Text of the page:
Lekker local ingredients are the star of the show at this culinary gem.
My knowledge of Pretoria’s culinary scene is sketchy at best, but I have no doubt that Fermier has to be one of the capital’s loveliest restaurants. For a part-time Joburger, it has been a frustratingly elusive dinner spot — too expensive to Uber back from. But in February, the stars aligned — an embassy staffer-cum-foodie I was joining for dinner offered to drive us home, happy to be teetotaller for the night.
Fermier is in the semirural suburb of The Willows on a smallholding, Karoo Yard. Driving from Hatfield station, I found it amazing how quickly we slipped from big city into what felt like the countryside.
It is pitch-black when you arrive and park. Fortunately, someone comes out and guides you by torchlight past neat beds featuring mealies and squashes.
A door opens and you are let into a warm, glowing space. The wooden tables are ensconced by red-brick walls under a humble metal roof. Adjoining the dining area is the open-plan kitchen, where Adriaan Maree and his team work quietly.
Maree has quite a pedigree. After training at Prue Leith, he worked with Peter Tempelhoff (then at Grande Provence) who encouraged him to gain experience in the UK at the best restaurant he could find. Maree worked at two, both in London’s Mayfair: Wild Honey, a bustling one-star Michelin, and the French chef Claude Bosi’s two-star Michelin Hibiscus.
Fermier was dreamed up by Maree and Karoo Yard’s owner, John du Raan, to serve food made using the property’s fresh produce and the tilapia breeding in its aquaponics system.
A farm-to-table approach is “something I have always been passionate about — how the ingredients should be the star of the show”, Maree says. “It was amazing to see the amount of fresh produce that was delivered at your doorstep every day while in London, a huge city.
“Great ingredients make great meals if they are treated correctly,” he says. At Fermier, “we can’t ask for it to be any fresher”, he adds.
Karoo Yard’s gardens and greenhouse supply the restaurant with a remarkable bounty that includes tomatoes, basil, beetroot, cucumber, radish, celery, potatoes, pumpkin, spring onions and herbs. Other fruit and vegetables come from small-scale farmers in the area. Although they have to source their three-month-aged Black Angus beef from the Karoo, the farm is sometimes able to provide duck and duck eggs.
“We made an effort to use as many of the skills available on the Karoo Yard to build and ‘furnish’ the restaurant as utilising the community and local products in all forms is vital to us,” Maree says.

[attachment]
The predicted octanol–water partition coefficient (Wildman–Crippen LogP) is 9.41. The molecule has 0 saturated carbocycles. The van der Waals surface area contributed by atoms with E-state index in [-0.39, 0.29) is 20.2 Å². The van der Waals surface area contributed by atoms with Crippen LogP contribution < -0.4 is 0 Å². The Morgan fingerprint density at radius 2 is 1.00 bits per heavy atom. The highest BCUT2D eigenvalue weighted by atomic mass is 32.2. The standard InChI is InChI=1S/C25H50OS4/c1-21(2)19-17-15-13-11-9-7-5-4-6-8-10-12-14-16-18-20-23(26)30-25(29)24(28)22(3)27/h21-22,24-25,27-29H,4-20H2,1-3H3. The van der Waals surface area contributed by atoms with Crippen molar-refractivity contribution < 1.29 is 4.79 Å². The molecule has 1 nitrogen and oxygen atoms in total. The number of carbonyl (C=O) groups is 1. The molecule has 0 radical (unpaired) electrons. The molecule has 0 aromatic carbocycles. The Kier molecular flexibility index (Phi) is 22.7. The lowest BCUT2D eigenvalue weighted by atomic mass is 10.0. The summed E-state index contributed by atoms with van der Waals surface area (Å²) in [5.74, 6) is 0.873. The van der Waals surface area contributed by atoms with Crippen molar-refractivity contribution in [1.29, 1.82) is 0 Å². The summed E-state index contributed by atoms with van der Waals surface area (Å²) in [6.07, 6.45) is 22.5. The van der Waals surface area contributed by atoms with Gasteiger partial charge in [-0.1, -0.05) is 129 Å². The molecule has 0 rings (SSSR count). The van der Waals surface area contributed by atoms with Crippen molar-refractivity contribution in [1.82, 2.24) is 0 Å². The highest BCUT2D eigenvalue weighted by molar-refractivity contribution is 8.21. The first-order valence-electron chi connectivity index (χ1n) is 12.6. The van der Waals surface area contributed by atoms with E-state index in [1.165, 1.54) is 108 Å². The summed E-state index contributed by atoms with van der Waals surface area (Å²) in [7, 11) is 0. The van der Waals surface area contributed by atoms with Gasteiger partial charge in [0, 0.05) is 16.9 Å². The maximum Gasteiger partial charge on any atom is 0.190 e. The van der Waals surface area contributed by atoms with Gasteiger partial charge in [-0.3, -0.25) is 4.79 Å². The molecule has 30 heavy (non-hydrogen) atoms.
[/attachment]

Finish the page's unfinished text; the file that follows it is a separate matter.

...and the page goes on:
The restaurant’s gorgeous earthy-toned ceramics were handmade on the property by Elza van Dijk, while the tables and chairs were made on-site by an artisanal carpentry firm based there. The effect is an interior that is solid and unostentatious and yet richly characterful and memorably stylish — a summation that just as easily applies to the food.
The R550 nine-course menu is a set one, which blissfully removes the agony of indecision. All patrons have to decide on is whether to have the wine pairing (another R250). As the list is littered with interesting and obscure wines, this was a no-brainer — or so I thought.
Getting customers in the mood was the Tanzanite Brut MCC accompanied by cultured butter and fresh bread. Given that West Coast crayfish is now on the South African Sustainable Seafood Initiative red list, its freshwater cousin (from a nearby farm, the waiter said) served with avo, baby gem and cucumber, was a guilt-free alternative, although we all could agree it was a slightly blander one.
The highlights were two of the meat dishes. I loved the rich and gamey quail served with beetroot, fig, parmesan and hazelnut. Despite its delicacy, the Flotsam & Jetsam Cinsault with which it was paired was an elegant match. The second of two beef servings — sirloin, broccoli and bone marrow — was a merging of wondrous umami. Its drinking partner, the restrained but fruity Dorrance Syrah (made in an urban winery right in the heart of Cape Town), sealed the deal.
There was so much at Fermier they got right — the smooth arrival and removal of dishes, the exquisite plating and the cosy interior.
But I have a quibble. Despite interspersing our wine-drinking with frequent sips of sparkling water, on several occasions, our wine glasses were empty before the new course had arrived.
It is not surprising, as we received just a tasting of each wine, hardly more than just over a centimetre. I have been to wine tastings, where the pouring was more generous. Sometimes, I would ask a waiter for a top-up and he would kindly oblige. We discovered when we got the bill, these top-ups had been charged at an extra R190 (for the three of us who were drinking). The parsimonious pouring left us feeling rather cheated — and it made the restaurant seem stingy.
It was this perception — more than the actual lack of alcohol (which we ameliorated with a bottle of Fram Chenin Blanc to enjoy over the remnants of the cheese board) — that put a damper on the evening.
I still believe it is worth the trip though. Its food, ambience and ethos all make Fermier a very special place. In a province riddled with steakhouses overlooking parking lots, you won’t find anything else quite like it.